But developing an improved rapport with the media may be something his advisers will be focussing on early.

Unlike Mr Ahern or those linked to the Haughey era, Mr Cowen is untainted by any of the allegations seeping from the Mahon Tribunal investigating planning corruption.

In the Dáil chamber, Mr Cowen's forceful debating skills – in both Irish and English - are likely to be directed at others such as Fine Gael leader Enda Kenny. Few imagine Kenny will match Mr Cowen at his most withering.

For some however, Mr Cowen's bruising strengths could be liabilities too unless they are toned down.

While tough talking and agresssive debating may suit a number two, being the front man may demand different skills.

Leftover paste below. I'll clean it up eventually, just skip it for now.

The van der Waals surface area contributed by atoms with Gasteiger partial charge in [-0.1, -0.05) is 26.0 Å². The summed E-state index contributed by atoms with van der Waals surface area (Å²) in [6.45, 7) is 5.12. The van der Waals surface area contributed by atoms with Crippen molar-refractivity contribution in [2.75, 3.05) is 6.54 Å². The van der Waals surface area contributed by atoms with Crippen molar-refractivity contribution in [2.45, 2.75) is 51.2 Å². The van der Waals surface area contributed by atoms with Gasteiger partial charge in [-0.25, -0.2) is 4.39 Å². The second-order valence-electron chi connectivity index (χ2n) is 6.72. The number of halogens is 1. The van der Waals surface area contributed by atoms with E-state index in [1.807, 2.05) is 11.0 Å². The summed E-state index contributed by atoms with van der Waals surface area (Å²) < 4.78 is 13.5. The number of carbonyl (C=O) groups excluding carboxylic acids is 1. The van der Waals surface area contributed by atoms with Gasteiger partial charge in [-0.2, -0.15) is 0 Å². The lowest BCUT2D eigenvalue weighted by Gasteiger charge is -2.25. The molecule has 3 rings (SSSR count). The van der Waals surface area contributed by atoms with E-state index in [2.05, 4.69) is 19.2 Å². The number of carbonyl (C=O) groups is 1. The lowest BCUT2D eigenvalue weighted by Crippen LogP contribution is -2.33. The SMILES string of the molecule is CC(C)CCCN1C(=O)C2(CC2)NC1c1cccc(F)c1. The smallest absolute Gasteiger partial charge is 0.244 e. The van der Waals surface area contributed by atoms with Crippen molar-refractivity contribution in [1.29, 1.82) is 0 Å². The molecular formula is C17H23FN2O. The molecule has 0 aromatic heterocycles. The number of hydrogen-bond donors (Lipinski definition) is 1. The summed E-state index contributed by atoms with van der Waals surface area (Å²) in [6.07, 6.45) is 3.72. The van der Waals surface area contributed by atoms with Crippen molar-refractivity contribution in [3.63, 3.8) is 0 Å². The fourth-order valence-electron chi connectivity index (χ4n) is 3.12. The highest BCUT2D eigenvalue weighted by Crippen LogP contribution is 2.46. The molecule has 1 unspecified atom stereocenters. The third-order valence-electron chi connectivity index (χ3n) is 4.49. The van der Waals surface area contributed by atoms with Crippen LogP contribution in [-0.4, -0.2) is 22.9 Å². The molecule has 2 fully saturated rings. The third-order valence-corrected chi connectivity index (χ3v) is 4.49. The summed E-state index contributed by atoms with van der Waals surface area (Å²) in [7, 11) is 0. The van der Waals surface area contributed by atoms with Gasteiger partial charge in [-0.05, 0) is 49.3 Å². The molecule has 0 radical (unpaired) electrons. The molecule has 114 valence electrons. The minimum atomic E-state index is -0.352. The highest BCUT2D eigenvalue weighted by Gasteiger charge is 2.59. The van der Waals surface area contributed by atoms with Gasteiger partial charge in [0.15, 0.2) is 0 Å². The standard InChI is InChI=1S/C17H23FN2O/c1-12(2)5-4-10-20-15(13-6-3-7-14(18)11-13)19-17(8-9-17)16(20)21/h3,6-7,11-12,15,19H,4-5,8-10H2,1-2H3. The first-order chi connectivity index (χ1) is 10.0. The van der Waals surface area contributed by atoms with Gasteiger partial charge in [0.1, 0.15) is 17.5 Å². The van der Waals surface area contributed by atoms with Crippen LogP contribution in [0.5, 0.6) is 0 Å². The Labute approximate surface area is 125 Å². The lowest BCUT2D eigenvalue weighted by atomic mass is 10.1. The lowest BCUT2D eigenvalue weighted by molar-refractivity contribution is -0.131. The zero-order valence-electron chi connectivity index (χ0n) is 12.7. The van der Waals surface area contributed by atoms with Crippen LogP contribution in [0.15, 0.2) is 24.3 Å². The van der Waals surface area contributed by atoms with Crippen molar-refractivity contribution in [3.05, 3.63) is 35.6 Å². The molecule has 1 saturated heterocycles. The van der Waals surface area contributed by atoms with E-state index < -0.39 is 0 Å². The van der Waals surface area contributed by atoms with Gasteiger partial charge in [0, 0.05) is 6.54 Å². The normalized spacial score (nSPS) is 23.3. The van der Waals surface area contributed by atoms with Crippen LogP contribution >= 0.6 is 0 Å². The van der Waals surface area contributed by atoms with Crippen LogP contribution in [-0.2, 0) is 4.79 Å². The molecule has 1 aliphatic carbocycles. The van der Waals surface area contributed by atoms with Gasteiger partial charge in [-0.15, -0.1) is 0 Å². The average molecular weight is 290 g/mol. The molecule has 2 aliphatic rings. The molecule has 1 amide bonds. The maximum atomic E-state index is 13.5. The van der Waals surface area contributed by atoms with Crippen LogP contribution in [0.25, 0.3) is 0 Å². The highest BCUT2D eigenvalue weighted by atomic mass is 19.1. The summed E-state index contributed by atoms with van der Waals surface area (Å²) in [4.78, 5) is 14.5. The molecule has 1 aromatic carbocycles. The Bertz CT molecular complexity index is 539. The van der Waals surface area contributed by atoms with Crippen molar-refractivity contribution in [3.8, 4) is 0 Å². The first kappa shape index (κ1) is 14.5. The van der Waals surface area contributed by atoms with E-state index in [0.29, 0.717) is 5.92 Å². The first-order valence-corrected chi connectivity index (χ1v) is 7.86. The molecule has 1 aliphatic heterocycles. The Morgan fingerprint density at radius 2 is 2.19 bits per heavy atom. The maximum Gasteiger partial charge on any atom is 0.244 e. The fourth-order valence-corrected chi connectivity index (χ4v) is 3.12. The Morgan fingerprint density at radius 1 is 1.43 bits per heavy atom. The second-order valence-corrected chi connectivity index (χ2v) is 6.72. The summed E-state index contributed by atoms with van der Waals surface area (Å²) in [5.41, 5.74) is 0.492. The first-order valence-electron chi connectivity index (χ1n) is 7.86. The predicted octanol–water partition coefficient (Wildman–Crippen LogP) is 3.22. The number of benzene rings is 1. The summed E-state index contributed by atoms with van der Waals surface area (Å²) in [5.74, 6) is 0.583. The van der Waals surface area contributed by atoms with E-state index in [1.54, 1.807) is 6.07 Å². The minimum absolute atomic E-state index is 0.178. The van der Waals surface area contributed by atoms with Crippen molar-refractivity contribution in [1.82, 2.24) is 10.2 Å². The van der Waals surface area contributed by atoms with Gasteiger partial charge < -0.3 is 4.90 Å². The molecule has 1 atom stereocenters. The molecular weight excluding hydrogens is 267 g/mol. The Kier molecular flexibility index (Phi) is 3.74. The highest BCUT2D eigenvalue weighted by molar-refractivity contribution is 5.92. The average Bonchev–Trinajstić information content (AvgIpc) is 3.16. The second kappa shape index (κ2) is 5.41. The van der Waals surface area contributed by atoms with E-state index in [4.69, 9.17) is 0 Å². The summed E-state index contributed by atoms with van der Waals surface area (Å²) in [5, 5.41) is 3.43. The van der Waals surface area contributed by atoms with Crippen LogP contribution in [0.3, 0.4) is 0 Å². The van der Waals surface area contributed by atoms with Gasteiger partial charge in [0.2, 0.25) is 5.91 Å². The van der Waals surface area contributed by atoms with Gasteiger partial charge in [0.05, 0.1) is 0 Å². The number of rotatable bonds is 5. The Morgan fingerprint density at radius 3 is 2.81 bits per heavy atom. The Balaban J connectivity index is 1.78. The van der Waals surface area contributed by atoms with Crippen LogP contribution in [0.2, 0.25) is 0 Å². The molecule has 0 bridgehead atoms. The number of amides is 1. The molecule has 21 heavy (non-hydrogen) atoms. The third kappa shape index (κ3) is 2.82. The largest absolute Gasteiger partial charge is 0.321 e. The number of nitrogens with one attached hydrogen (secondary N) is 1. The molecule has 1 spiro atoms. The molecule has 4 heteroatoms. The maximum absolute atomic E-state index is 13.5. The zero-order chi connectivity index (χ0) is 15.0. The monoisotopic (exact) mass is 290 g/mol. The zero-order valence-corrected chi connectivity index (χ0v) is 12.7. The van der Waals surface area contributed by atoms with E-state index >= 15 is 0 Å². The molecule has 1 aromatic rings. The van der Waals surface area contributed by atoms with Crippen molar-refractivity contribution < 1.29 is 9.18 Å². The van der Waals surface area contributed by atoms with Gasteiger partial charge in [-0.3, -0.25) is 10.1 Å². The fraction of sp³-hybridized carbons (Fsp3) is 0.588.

His gruff and tough exterior – very different to his private side - is not a vote-winner among women, unlike Mr Ahern who was popular with female voters.

But within his party, he commands unbending loyalty. Immediately following his elevation, Fianna Fáil's popularity has risen in opinion polls.

As to whether Mr Cowen becomes as big a political Titan as his predecessor Mr Ahern, he certainly is being handed a much more difficult start.

While Mr Ahern had the Northern Ireland peace process as his biggest challenge, Ireland's economy in 1997 was in good shape when he took over.

Mr Cowen takes the reigns of power at a much more difficult time for Ireland.

The economy has stalled, and the Celtic Tiger is but a memory. Unemployment is rising, and the housing and construction sector which have been key drivers of the economy and employment have slumped.